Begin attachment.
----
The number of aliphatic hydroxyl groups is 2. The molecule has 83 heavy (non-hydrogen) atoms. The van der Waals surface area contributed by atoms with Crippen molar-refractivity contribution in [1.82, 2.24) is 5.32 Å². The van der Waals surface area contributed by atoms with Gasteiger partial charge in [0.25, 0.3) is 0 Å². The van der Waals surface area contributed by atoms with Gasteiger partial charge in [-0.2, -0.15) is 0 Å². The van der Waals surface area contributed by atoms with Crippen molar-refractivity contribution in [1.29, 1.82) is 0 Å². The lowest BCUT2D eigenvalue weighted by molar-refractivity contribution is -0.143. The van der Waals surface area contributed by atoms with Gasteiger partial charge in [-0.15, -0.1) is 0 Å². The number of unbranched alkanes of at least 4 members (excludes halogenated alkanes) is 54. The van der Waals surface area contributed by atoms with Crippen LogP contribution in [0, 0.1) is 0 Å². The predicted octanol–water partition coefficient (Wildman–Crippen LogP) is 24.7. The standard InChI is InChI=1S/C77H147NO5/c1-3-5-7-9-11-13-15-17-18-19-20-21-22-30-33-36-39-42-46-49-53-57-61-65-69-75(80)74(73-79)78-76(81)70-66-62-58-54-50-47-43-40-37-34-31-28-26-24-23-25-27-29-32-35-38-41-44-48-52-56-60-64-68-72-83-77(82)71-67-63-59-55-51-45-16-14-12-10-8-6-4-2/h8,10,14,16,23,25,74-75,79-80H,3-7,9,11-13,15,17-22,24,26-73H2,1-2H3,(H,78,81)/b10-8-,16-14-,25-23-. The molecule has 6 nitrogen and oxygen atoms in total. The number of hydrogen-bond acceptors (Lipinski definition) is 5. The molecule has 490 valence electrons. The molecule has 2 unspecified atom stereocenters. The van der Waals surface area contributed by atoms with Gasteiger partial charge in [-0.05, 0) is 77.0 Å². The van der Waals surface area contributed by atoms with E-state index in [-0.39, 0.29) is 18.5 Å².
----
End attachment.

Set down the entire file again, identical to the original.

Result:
The number of aliphatic hydroxyl groups is 2. The molecule has 83 heavy (non-hydrogen) atoms. The van der Waals surface area contributed by atoms with Crippen molar-refractivity contribution in [1.82, 2.24) is 5.32 Å². The van der Waals surface area contributed by atoms with Gasteiger partial charge in [0.25, 0.3) is 0 Å². The van der Waals surface area contributed by atoms with Gasteiger partial charge in [-0.2, -0.15) is 0 Å². The van der Waals surface area contributed by atoms with Crippen molar-refractivity contribution in [1.29, 1.82) is 0 Å². The lowest BCUT2D eigenvalue weighted by molar-refractivity contribution is -0.143. The van der Waals surface area contributed by atoms with Gasteiger partial charge in [-0.15, -0.1) is 0 Å². The number of unbranched alkanes of at least 4 members (excludes halogenated alkanes) is 54. The van der Waals surface area contributed by atoms with Crippen LogP contribution in [0, 0.1) is 0 Å². The predicted octanol–water partition coefficient (Wildman–Crippen LogP) is 24.7. The standard InChI is InChI=1S/C77H147NO5/c1-3-5-7-9-11-13-15-17-18-19-20-21-22-30-33-36-39-42-46-49-53-57-61-65-69-75(80)74(73-79)78-76(81)70-66-62-58-54-50-47-43-40-37-34-31-28-26-24-23-25-27-29-32-35-38-41-44-48-52-56-60-64-68-72-83-77(82)71-67-63-59-55-51-45-16-14-12-10-8-6-4-2/h8,10,14,16,23,25,74-75,79-80H,3-7,9,11-13,15,17-22,24,26-73H2,1-2H3,(H,78,81)/b10-8-,16-14-,25-23-. The molecule has 6 nitrogen and oxygen atoms in total. The number of hydrogen-bond acceptors (Lipinski definition) is 5. The molecule has 490 valence electrons. The molecule has 2 unspecified atom stereocenters. The van der Waals surface area contributed by atoms with Gasteiger partial charge in [-0.05, 0) is 77.0 Å². The van der Waals surface area contributed by atoms with E-state index in [-0.39, 0.29) is 18.5 Å².